Aperture. So aperture, or f-stop is how open the hole that leads to your image sensor is. As you may guess, this affects how much light hits your image sensor over a period of time (which is controlled by shutter speed, yay!). Now your aperture also controls something else. Your focal length. Focal length is basically the depth of focus. We’ve all seen pictures where the entire diecast is in focus, or where just a little bit is in focus and the rest is faded. This is all controlled by your aperture. The lower your aperture, the narrower your focus, making very little of your image in focus, BUT the shorter your shutter speed to get the correct amount of light in. Yes, for f-stop (aperture) the lower the number the more open your aperture is. It’s a bit backwards in thinking (just remember it’s related to focal length. - smaller means shorter distance in focus and vice versa). The higher your aperture setting, the more you can have in focus, but the longer your shutter speed needs to be. With something in 1:64 this can be a bonus because the cars are very small already, so you can get away with a smaller aperture and still keep everything in focus. Note: F-stop will vary based on your digital fixed lens (think phone or point-and-shoot) or your DSLR lens, not on the image sensor or your camera if you have a camera with interchangeable lenses.

Now let’s explore what this looks like with some shots.


Settings: f-stop: 3.6, .0667 sec exposure, ISO-320

f-stop 7.1, 0.2 sec exposure, ISO-320


f-stop 13, 0.77 sec exposure, ISO-320

f-stop 22, 2 second exposure, ISO-320

In the images you can see how the focal length changes based on the change in f-stop. Now since I’m shooting some hot wheels, the difference between f-13 and f-22 really isn’t that much. The Porsche 934 at the end of the row is just a touch out of focus in the f-13 picture. Note how my exposure time (shutter speed) changed with each picture. Also note how I have a steady ISO of 320 on these. Honestly it’s just a leftover from when I was doing really dark shots where I was worried about noise, I could have easily raised my ISO, which would have then made it so I could have a quicker shutter speed.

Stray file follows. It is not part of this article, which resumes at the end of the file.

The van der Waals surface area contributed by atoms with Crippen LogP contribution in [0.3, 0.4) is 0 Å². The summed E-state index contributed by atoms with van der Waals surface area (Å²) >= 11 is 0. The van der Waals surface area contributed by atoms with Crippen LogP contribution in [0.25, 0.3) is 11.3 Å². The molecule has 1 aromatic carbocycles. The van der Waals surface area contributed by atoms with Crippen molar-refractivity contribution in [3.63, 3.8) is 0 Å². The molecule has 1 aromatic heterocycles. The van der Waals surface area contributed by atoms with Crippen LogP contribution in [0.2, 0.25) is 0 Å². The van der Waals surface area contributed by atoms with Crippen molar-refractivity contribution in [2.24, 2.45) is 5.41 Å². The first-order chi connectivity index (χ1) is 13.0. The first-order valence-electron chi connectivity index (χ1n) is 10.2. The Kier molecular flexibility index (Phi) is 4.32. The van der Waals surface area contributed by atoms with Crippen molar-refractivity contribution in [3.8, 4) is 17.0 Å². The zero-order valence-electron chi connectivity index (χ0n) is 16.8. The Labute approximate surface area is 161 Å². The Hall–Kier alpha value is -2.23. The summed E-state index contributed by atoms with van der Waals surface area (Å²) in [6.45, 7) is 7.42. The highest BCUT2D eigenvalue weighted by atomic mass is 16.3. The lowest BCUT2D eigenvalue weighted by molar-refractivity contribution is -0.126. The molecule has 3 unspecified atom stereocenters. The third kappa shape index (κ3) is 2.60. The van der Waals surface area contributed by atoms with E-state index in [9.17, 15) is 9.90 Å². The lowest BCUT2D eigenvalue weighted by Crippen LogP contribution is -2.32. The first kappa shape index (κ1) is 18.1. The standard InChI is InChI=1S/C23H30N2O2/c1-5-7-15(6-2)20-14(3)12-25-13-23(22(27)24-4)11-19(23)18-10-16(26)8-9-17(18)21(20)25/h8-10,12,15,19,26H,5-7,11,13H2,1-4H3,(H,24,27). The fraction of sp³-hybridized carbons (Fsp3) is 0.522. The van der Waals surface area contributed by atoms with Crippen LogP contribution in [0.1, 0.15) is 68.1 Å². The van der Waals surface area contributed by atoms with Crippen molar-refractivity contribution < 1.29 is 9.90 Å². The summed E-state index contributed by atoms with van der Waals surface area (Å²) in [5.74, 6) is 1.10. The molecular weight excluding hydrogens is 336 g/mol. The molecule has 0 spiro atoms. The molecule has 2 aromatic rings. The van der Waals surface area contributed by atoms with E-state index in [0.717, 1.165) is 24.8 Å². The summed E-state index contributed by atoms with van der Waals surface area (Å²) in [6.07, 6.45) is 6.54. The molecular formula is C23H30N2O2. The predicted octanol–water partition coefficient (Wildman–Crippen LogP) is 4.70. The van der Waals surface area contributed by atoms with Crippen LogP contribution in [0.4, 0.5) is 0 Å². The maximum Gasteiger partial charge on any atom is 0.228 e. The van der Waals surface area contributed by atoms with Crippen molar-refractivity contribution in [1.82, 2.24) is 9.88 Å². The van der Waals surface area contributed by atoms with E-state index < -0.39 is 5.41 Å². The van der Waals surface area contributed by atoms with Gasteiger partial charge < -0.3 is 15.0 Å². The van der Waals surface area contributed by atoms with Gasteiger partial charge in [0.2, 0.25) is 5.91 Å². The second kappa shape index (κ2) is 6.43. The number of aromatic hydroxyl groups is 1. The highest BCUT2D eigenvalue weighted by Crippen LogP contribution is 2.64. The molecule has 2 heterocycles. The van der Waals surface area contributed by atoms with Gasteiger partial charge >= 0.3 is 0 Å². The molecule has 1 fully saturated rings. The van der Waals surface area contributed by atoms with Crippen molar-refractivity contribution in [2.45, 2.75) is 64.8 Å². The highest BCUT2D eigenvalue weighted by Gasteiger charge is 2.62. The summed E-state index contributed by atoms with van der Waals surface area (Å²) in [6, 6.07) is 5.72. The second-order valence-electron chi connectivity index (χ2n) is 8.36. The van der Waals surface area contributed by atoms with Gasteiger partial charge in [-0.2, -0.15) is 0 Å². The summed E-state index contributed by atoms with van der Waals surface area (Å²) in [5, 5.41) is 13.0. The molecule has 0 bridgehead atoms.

Now although my light sensor said that I was slightly overexposed on these pictures, we can see they’re all a bit dark. If you’re using a camera that doesn’t let you control much, like a phone or something, it will usually try to just get the perfect exposure, which could leave your shots a bit dark. Now I know these new-fangled phones have some pretty amazing cameras, so you never know you could actually control these properties. I know I’ve seen that you can adjust your exposure settings to plus/minus (a zero is ‘perfect’ exposure, + is over exposed which means your picture will be brighter).

Post-processing. Ah post-processing. Giving you the tools to fix the worst of shots. But let’s be real, the closer you can get to nailing the perfect shot on the first try, the more you don’t have to do in post.

I didn’t have to do any post-processing for this guy besides some cropping. Using sunlight and knowing a perfect exposure would give me the right light seriously helped. Also you can guess that I was using a very low aperture to get that faded look.


Now some standard things you can do is adjust your contrast and saturation. I generally adjust these slightly to adjust the image to what my eye was actually seeing. Of course you can take this further to get some neat effects on your photo. HDR is a good example where it takes the extremes of over and underexposed images to make a combo of the best of the darks and lights to make a highly contrasted and dynamic image.